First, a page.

Cytotoxic and Cytodifferentiative Components of 6-Thioguanine Resistance in HL-60 Cells Containing Acquired Double Minute Chromosomes

Robert E. Gallagher, Anna C. Ferrari, Alan W. Zulich, Ray Whay Chiu Yen, Joseph R. Testa

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26 Scopus citations


As an experimental strategy for potentially dissociating and studying the cytotoxic and cytodifferentiative antileukemic effects of 6-thioguanine (6-TG), cultured human promyelocytic leukemia cells (HL-60) were serially selected for growth in increasing concentrations of 6-TG (0.5 to 50 ng/m\). Three acquired characteristics, cytotoxic resistance, cytodifferentiative resistance, and double minute chromosomes (DM), were monitored at successive 6-TG selection levels. Approximately 200-fold resistance to the cytotoxic effect of 6-TG was acquired at the first selection step, and it neither increased at higher 6-TG selection levels nor reverted to greater sensitivity in ceils subcultured off of drug. This was due to the irreversible loss of hypoxanthine-guanine phosphoribosyltransferase (HPRT) activity. In contrast, a lesser, not completely quantifiable, degree of resistance developed to the cytodifferentiative effects of the purine nudeobases hypoxanthine and 6-TG which varied as a function of 6-TG selection pressure. Numerous DM, not observed in the parental wild-type HL-60 cells, appeared at 6-TG (0.5 μg/ml) selection which varied substantially in parallel with 6-TG selection pressure up to 6-TG (20 μg/ml). At higher selection levels (50 μg/ml or prolonged culture on 20 μg/mi), a marked decrease in DM occurred which was associated with the acquisition of new marker chromosomes. The most consistent marker was a chromosome 6 with additional material in the short arm (6p+); this was noted as a single copy in the basal 6-TG/20 subline but as two copies (trisomy 6; 2p+) in independently selected higher 6-TG-resistant subcultures. These cytogenetic findings suggest the presence of amplified genes which increased in number and shifted from a predominance in extrachromosomal DM to intrachromosomal sites as a function of 6-TG selection. Among the 6-TG-resistant sublines, there was no change or a decrease in the amplification level of the known amplified oncogene c-myc from that demonstrated in parental HL-60 cells. Although proof requires detailed analyses with specific gene probes, the overall results imply that: (a) the cytotoxic component of the resistance is due to an invariant loss of HPRT which, therefore, is not likely to be related to amplified genes; (b) the cytodifferentiative component of the resistance is due to a positively selectable mechanism which could be directly or indirectly related to 6-TG-selected amplified genes; and (c) variations in the cytogenetic indicators of amplified genes and the resistance to 6-TG cannot be simply ascribed to quantitative variations in c-myc amplification.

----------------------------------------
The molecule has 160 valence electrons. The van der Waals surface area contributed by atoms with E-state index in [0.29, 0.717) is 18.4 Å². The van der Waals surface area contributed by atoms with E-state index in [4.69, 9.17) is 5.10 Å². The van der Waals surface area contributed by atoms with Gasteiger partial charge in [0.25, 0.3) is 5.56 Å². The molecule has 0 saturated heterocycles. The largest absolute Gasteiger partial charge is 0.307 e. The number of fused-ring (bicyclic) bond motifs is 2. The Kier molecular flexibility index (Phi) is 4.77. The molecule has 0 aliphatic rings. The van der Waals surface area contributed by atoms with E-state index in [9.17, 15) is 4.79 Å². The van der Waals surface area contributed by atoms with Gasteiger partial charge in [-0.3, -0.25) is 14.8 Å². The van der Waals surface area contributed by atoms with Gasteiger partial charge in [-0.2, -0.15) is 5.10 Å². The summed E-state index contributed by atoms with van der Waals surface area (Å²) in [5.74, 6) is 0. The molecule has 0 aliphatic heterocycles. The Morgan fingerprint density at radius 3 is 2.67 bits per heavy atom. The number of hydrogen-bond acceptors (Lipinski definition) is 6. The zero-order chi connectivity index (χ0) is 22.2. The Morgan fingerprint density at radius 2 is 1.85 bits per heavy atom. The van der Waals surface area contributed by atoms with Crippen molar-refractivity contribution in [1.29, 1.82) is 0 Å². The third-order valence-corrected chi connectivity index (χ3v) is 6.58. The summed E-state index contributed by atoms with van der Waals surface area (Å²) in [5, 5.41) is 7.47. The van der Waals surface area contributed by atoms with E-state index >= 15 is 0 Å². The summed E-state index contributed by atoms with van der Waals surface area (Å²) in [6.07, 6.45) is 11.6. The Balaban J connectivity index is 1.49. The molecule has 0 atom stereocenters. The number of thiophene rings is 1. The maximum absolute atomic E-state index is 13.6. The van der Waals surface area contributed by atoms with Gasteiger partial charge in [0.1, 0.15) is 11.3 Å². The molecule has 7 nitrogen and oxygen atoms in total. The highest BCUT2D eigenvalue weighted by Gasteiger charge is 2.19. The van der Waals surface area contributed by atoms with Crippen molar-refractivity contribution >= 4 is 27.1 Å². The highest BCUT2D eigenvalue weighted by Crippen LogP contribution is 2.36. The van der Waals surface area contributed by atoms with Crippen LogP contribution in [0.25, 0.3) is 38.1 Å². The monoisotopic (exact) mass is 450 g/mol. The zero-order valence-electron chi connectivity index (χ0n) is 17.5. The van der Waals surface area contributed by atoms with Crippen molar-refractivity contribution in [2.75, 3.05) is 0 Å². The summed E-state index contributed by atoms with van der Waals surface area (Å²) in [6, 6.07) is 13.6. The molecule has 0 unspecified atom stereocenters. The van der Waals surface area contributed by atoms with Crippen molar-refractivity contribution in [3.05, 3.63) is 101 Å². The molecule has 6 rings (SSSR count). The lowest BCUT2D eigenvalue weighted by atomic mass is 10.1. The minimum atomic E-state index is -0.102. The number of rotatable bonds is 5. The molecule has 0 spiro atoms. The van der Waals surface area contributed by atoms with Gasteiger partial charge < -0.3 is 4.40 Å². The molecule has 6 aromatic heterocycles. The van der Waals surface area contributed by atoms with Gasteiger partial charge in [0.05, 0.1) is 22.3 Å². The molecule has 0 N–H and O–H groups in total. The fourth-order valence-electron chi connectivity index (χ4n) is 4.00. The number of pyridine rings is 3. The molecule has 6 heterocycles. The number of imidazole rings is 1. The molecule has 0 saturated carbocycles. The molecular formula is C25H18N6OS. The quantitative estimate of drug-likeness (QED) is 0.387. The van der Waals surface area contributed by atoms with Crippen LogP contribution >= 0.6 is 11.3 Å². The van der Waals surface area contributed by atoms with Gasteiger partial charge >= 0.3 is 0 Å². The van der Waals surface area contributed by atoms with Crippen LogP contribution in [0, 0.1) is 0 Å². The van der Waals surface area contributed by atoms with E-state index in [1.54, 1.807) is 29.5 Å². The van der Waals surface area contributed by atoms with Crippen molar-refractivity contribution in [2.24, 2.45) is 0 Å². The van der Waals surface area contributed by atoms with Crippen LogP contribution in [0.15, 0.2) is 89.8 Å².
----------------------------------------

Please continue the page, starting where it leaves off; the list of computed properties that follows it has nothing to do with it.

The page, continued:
Original languageEnglish (US)
Pages (from-to)2642-2653
Number of pages12
JournalCancer Research
Issue number6
StatePublished - Jun 1 1984
Externally publishedYes

ASJC Scopus subject areas

  • Oncology
  • Cancer Research


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